Spiritually speaking, the lights of Brown Mountain have drawn all manner of speculation, up to and including the ubiquitous claim that aliens did it.

Sheri Barker has been to observe the lights of Brown Mountain several times. Her most recent foray to the area was different from previous outings, but she remembers well her past experiences.

Her recent trip was derailed by uncertainty in the soundness of the road usually taken to Wiseman’s View, which is considered one of the best places to view the lights as they appear, disappear, and move along the ridges. This trip, as they were unable to make it to Wiseman’s Views, Barker and Rhodes opted to go to the Brown Mountain Overlook off of route 181.

The distance from the overlook to where the lights appear is roughly about 5 miles, while from Wiseman’s View it is only about 2 miles. Barker said the increased distance made a difference in how it felt, energetically.

“What I saw were lights that moved, flash very brightly in one location, and then moved to another location,” said Barker, recalling seeing the lights in 2012. “They moved up and down, in circles, diagonally up and down, and in variety of colors that ranged from red, blue, green yellow, and orange. They do not last for any measured time.

“The lights move, and then disappear, and then reappear somewhere else but seem to be the same light due to being the same color,” she continued.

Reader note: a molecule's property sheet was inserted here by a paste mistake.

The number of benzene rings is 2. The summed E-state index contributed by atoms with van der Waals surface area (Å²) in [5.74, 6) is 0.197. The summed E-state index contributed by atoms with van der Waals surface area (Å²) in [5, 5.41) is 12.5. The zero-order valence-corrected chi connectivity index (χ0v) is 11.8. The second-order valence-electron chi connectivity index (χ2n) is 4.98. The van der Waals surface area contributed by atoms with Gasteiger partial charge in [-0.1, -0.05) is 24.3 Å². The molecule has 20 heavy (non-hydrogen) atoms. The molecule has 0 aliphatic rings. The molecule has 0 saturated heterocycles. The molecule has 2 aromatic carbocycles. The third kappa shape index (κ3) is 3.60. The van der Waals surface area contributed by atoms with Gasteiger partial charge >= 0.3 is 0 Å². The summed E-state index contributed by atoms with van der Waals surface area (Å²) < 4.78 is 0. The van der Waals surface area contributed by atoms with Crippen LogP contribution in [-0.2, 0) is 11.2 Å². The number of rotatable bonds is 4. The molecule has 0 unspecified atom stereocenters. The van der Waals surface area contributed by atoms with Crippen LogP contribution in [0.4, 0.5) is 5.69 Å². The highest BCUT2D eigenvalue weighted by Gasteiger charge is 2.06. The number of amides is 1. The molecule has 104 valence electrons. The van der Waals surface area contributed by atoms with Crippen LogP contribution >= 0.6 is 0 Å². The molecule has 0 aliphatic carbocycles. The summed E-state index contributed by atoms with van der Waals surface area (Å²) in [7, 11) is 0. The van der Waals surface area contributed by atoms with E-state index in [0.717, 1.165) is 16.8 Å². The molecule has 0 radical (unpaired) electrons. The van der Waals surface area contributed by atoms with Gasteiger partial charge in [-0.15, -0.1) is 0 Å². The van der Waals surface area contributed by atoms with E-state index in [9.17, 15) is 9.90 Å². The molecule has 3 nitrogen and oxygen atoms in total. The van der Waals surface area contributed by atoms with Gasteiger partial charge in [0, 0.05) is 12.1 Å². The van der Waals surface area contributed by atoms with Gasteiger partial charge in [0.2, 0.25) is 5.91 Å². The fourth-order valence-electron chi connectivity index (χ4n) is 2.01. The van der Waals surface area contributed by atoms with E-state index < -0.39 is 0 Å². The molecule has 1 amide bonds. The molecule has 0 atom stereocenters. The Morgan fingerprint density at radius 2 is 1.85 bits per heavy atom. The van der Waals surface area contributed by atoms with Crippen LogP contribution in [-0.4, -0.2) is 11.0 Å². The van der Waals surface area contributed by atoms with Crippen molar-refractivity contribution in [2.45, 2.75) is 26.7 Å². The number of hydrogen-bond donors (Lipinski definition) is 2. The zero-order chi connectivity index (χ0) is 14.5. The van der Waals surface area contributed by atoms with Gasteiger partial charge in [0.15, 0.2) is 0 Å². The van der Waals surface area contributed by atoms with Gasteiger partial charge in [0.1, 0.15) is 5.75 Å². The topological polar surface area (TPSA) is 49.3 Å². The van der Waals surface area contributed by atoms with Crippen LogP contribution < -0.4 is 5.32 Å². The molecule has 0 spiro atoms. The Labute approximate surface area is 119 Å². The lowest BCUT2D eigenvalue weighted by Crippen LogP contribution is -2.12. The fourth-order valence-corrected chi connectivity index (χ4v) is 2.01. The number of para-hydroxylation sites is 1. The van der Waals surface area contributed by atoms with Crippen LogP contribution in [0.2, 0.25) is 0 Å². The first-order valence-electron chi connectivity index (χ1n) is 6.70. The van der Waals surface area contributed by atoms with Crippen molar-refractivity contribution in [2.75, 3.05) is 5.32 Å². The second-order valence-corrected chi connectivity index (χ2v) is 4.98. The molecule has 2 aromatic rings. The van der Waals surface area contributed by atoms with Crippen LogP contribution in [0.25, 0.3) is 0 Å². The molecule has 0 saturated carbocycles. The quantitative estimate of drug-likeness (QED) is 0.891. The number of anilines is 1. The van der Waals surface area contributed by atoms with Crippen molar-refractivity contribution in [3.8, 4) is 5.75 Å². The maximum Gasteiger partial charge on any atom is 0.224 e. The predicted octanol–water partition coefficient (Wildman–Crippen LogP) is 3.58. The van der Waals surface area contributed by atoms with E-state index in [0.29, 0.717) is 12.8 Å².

For Barker it was not just a visual experience, but went well beyond that. “What I saw was a confirmation of what I was feeling.”

She also described the shift in the energy before a light became visible. “In the seconds before a light would appear, there would be sense of something is coming. It was predictive in that I could feel the buildup of energy.” She also described it as being like “those sub-audible moments when some part of you hears approaching footsteps before your ears acknowledge and hear them.”

And when the lights did appear, Barker said, “[It was] not a burst of energy but a slow buildup or pushing of energy.”

She explained how her recent trip to view the lights compared to previous viewings, and how just the physical perspective differed. “From watching these lights from Wiseman’s View (western facing and looking towards the Linville Gorge) every inch of my being was not just watching but feeling, listening and experiencing them.